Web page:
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World’s most beautiful towns
They don't have impressive industries and they're not the most popular destinations; but these towns are as picturesque as they come
Yeh, yeh, a town is made by its people; but sometimes the buildings and landscape count for something too.
There’s a lot to be said for a town’s design. These ones do it best.
Have you visited a town that struck you for its beauty? Tell us about it in the comments
Also on CNNGo: 10 of the world's most underrated cities
1. Gordes, France
More than just a beautiful village perched on one of the most scenic hillsides of Provence, Gordes has seen serious political action.
Harnessed for its defensive vantage point by everyone from the Romans to the Normans, Gordes played a crucial role in the French Resistance during World War II, and suffered accordingly.
In peacetime it’s the beautiful central square and cobbled alleys overlooking the fields of the Vaucluse that have attracted artists including Chagall and Vasarely.
Today visitors come to enjoy the lively open market in the square dominated by a Norman castle, the surrounding lavender fields and the 12th-century Abbaye Notre-Dame de Sénanque.
Nearest airport: Avignon, or Marseille for international arrivals; www.provenceguide.co.uk
2. Miyajima, Japan
The name means “shrine-island” and this one has an exquisite torii.
The presence of the sea is as much a part of Miyajima’s charm as the shrine itself -- the village is lined with a boardwalk which is a great favorite with grazing deer.
What you see is not necessarily all you get in Miyajima -- you need to walk behind the main street and away from the shrine to encounter an enchanting staircase leading to a Buddhist temple at the foot of scenic Mount Misen.
Nearest airport: Hiroshima; www.visitjapan.jp
3. Essaouira, Morocco
In a country awash with red earth, Saharan desert heat and dust, Essaouira is a refreshing and surprising breath of fresh coastal air.
Not a resort, but a bustling little town with a fishing industry, it’s a vision of bright blue and white, with the odd golden accent.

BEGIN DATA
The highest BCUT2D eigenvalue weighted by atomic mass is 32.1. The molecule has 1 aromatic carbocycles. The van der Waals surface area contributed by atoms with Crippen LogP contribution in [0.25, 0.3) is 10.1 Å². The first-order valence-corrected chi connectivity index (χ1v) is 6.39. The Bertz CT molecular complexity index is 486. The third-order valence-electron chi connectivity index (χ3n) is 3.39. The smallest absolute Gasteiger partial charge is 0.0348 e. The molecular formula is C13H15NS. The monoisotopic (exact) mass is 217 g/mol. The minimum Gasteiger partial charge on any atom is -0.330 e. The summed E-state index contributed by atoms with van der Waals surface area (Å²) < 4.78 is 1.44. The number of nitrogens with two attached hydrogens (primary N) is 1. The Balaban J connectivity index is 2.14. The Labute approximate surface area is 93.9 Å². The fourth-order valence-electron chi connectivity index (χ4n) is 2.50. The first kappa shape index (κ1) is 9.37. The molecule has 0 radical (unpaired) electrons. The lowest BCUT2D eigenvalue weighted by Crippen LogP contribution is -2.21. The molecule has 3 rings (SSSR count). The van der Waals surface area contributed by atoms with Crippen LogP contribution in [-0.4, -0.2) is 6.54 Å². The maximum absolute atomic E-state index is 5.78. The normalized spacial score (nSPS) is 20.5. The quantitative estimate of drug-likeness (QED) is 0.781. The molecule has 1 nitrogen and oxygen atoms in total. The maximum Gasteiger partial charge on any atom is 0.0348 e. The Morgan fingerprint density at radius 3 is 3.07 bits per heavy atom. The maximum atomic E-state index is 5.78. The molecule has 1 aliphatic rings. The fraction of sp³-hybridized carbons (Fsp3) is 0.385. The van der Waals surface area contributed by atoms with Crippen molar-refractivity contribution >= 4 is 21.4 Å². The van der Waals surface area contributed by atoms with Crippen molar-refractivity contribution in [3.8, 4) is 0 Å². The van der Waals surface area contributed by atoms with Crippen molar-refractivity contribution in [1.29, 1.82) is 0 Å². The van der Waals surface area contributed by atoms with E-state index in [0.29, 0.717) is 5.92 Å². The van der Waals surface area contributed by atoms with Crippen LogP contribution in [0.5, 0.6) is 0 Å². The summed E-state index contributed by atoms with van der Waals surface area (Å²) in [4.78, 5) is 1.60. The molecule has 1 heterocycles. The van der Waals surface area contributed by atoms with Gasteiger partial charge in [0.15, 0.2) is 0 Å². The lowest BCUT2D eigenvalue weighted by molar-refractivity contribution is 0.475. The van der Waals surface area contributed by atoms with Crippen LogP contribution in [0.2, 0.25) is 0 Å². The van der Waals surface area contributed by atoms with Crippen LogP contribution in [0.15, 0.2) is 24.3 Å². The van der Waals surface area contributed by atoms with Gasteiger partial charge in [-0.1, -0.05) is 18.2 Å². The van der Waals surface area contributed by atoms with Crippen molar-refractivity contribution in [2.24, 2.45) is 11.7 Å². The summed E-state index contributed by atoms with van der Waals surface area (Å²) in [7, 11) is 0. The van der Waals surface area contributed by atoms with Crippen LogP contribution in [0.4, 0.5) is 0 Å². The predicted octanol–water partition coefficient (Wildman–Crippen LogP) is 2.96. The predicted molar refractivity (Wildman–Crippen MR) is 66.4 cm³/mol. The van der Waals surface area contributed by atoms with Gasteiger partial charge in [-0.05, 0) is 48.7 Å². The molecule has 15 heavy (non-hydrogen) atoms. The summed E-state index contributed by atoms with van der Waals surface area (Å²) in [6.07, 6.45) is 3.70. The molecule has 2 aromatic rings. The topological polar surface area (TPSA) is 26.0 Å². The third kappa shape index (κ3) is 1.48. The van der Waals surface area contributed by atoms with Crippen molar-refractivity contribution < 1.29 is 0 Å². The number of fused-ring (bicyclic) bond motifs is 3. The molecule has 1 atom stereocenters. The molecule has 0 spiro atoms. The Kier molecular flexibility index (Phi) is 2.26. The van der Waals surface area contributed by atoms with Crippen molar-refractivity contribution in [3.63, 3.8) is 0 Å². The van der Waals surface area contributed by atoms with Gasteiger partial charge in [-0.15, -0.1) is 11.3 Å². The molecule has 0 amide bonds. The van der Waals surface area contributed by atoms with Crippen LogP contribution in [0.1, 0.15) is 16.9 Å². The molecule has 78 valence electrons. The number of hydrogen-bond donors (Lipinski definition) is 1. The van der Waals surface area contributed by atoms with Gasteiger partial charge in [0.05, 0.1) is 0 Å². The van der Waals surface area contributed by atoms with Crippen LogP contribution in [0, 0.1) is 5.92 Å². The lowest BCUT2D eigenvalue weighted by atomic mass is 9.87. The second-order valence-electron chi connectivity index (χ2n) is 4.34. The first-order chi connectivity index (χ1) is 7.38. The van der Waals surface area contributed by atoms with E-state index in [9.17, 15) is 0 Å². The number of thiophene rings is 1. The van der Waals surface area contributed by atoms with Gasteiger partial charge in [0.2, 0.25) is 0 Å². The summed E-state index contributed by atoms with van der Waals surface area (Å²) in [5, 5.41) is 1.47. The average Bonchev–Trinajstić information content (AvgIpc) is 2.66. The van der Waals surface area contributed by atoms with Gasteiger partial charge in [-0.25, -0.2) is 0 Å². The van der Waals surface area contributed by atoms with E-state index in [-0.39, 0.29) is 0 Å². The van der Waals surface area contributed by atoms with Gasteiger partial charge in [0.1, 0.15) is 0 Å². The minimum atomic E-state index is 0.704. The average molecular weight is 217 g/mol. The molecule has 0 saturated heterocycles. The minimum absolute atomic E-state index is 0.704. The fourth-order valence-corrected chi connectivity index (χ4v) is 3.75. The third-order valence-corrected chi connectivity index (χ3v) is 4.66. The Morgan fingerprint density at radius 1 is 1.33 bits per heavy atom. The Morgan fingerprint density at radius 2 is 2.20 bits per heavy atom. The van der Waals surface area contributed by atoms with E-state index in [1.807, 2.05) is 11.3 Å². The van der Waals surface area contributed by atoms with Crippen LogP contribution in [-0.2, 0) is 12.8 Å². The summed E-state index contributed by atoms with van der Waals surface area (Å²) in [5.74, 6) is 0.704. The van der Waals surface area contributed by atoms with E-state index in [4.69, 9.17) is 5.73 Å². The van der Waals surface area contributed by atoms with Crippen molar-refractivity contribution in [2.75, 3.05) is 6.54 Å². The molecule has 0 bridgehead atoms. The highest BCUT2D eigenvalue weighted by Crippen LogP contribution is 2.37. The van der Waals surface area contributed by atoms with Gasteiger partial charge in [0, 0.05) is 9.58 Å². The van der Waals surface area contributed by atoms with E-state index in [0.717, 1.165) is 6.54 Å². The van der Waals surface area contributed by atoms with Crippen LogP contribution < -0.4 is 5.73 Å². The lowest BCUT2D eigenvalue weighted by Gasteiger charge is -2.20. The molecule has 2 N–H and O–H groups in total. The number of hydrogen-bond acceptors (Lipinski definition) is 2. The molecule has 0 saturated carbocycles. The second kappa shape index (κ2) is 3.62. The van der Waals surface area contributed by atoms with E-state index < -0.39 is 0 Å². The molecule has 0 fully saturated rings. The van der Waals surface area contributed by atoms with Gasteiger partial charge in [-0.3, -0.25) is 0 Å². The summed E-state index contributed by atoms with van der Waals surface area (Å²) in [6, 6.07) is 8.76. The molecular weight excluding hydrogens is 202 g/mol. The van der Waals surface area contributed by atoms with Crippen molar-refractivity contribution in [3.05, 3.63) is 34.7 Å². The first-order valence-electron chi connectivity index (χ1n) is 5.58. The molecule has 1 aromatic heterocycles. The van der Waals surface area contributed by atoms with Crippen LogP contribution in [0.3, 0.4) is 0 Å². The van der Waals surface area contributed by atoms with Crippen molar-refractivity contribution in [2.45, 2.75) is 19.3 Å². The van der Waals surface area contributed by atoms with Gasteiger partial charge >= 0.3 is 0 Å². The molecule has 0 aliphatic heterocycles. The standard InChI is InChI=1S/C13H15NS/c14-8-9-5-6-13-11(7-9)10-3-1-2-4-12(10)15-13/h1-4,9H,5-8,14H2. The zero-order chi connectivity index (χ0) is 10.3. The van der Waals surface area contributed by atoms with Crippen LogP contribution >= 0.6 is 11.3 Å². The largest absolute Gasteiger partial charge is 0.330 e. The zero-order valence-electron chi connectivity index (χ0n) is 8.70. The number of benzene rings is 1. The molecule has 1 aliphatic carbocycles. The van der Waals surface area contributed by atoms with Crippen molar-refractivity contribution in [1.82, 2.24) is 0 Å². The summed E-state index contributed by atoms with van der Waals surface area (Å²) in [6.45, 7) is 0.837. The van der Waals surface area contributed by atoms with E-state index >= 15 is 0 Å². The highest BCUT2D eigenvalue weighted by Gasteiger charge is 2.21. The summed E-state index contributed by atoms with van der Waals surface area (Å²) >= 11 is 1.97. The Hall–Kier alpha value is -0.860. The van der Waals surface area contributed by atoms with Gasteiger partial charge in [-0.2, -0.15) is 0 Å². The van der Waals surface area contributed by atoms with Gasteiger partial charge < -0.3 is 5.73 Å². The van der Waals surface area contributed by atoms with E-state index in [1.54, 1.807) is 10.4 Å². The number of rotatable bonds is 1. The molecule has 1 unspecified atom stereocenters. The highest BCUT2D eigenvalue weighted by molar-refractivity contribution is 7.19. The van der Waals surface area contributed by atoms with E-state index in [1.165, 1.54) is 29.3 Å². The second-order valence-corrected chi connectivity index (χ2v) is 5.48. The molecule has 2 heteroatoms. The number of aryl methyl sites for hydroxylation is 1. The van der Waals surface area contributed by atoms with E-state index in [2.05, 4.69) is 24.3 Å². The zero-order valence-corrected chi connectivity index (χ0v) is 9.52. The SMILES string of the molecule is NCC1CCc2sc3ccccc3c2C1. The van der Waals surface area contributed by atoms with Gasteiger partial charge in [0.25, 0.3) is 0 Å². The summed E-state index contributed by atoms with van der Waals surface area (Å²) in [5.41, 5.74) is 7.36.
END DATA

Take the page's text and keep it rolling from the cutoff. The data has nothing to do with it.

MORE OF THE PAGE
The Medina, or old market center, is a UNESCO World Heritage Site, where visitors shop for marquetry, textiles and hand-made raffia slippers known as babouches.
But an even bigger attraction is the fishing port, lined with outdoor restaurants overlooking the Scala Kasbah and a sea of blue fishing boats.
Nearest airport: Essaouira or Marrakech for international arrivals; www.visitmorocco.com
4. Savannah, Georgia, United States
This jewel of the American South nearly fell apart from sheer neglect until a plan to demolish one of its mansions to make way for a parking lot shocked the populace into restoring more than 1,000 splendid buildings.
Even though Savannah boasts the largest historic district of any American city, it was overlooked by visitors until Savannah’s more colorful 20th-century citizens found themselves playing starring roles in the best-seller “Midnight in the Garden of Good and Evil.”
Although it reads like a thriller, John Behrendt’s 1994 book is a factual history peppered with the socialites, low-lifes and eccentrics who made the city what it is today.
The fabulous Bonaventure cemetery central to the book would alone be worth a visit to Savannah. In death as in life, Savannah socialites are determined to outdo each other in extravagance, and the statuary, overhung by dripping live oaks, is outstanding.
Nearest airport: Atlanta; www.savannah.com
5. Lucca, Italy
This walled medieval town is one of the loveliest in Tuscany, with a unique elliptical piazza, the Anfiteatro.
This former colosseum was converted in the 12th century into a residential space, now awash with cafés. It’s surrounded by many other picturesque piazzas, punctuated with spectacular churches. San Michele soars to crazy heights with its tiers of blind arches supported by wildly-decorated columns.